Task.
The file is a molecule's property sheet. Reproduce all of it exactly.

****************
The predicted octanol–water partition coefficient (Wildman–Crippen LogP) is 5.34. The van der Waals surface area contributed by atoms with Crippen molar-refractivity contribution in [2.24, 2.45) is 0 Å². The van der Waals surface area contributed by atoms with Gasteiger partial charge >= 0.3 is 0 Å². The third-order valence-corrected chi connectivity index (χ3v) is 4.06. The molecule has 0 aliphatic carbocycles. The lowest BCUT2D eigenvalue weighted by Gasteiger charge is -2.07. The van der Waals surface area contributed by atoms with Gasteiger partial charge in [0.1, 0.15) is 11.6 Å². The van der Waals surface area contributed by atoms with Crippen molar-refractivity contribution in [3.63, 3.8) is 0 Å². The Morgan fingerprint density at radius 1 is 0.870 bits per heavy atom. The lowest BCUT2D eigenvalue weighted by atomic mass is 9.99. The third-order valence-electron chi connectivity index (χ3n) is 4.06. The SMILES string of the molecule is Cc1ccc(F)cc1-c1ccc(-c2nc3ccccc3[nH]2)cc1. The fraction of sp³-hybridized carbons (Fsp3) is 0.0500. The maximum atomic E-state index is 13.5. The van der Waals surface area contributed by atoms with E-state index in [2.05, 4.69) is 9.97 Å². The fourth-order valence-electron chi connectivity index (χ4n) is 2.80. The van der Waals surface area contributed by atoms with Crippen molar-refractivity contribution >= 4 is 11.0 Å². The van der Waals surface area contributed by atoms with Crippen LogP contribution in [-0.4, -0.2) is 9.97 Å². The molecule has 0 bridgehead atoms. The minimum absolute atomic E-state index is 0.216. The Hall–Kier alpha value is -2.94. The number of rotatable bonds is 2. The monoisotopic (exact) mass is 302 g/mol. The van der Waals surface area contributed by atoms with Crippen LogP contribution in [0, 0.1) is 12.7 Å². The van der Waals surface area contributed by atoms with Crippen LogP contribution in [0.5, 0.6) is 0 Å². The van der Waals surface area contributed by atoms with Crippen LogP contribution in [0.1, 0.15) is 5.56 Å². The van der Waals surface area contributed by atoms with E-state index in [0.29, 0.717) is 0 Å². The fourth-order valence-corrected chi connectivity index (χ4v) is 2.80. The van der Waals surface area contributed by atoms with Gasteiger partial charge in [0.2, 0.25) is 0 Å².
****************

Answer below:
The predicted octanol–water partition coefficient (Wildman–Crippen LogP) is 5.34. The van der Waals surface area contributed by atoms with Crippen molar-refractivity contribution in [2.24, 2.45) is 0 Å². The van der Waals surface area contributed by atoms with Gasteiger partial charge >= 0.3 is 0 Å². The third-order valence-corrected chi connectivity index (χ3v) is 4.06. The molecule has 0 aliphatic carbocycles. The lowest BCUT2D eigenvalue weighted by Gasteiger charge is -2.07. The van der Waals surface area contributed by atoms with Gasteiger partial charge in [0.1, 0.15) is 11.6 Å². The van der Waals surface area contributed by atoms with Crippen molar-refractivity contribution in [3.63, 3.8) is 0 Å². The Morgan fingerprint density at radius 1 is 0.870 bits per heavy atom. The lowest BCUT2D eigenvalue weighted by atomic mass is 9.99. The third-order valence-electron chi connectivity index (χ3n) is 4.06. The SMILES string of the molecule is Cc1ccc(F)cc1-c1ccc(-c2nc3ccccc3[nH]2)cc1. The fraction of sp³-hybridized carbons (Fsp3) is 0.0500. The maximum atomic E-state index is 13.5. The van der Waals surface area contributed by atoms with E-state index in [2.05, 4.69) is 9.97 Å². The fourth-order valence-electron chi connectivity index (χ4n) is 2.80. The van der Waals surface area contributed by atoms with Crippen molar-refractivity contribution >= 4 is 11.0 Å². The van der Waals surface area contributed by atoms with Crippen LogP contribution in [-0.4, -0.2) is 9.97 Å². The molecule has 0 bridgehead atoms. The minimum absolute atomic E-state index is 0.216. The Hall–Kier alpha value is -2.94. The number of rotatable bonds is 2. The monoisotopic (exact) mass is 302 g/mol. The van der Waals surface area contributed by atoms with Crippen LogP contribution in [0, 0.1) is 12.7 Å². The van der Waals surface area contributed by atoms with Crippen LogP contribution in [0.5, 0.6) is 0 Å². The van der Waals surface area contributed by atoms with Crippen LogP contribution in [0.1, 0.15) is 5.56 Å². The van der Waals surface area contributed by atoms with E-state index in [0.29, 0.717) is 0 Å². The fourth-order valence-corrected chi connectivity index (χ4v) is 2.80. The van der Waals surface area contributed by atoms with Gasteiger partial charge in [0.2, 0.25) is 0 Å².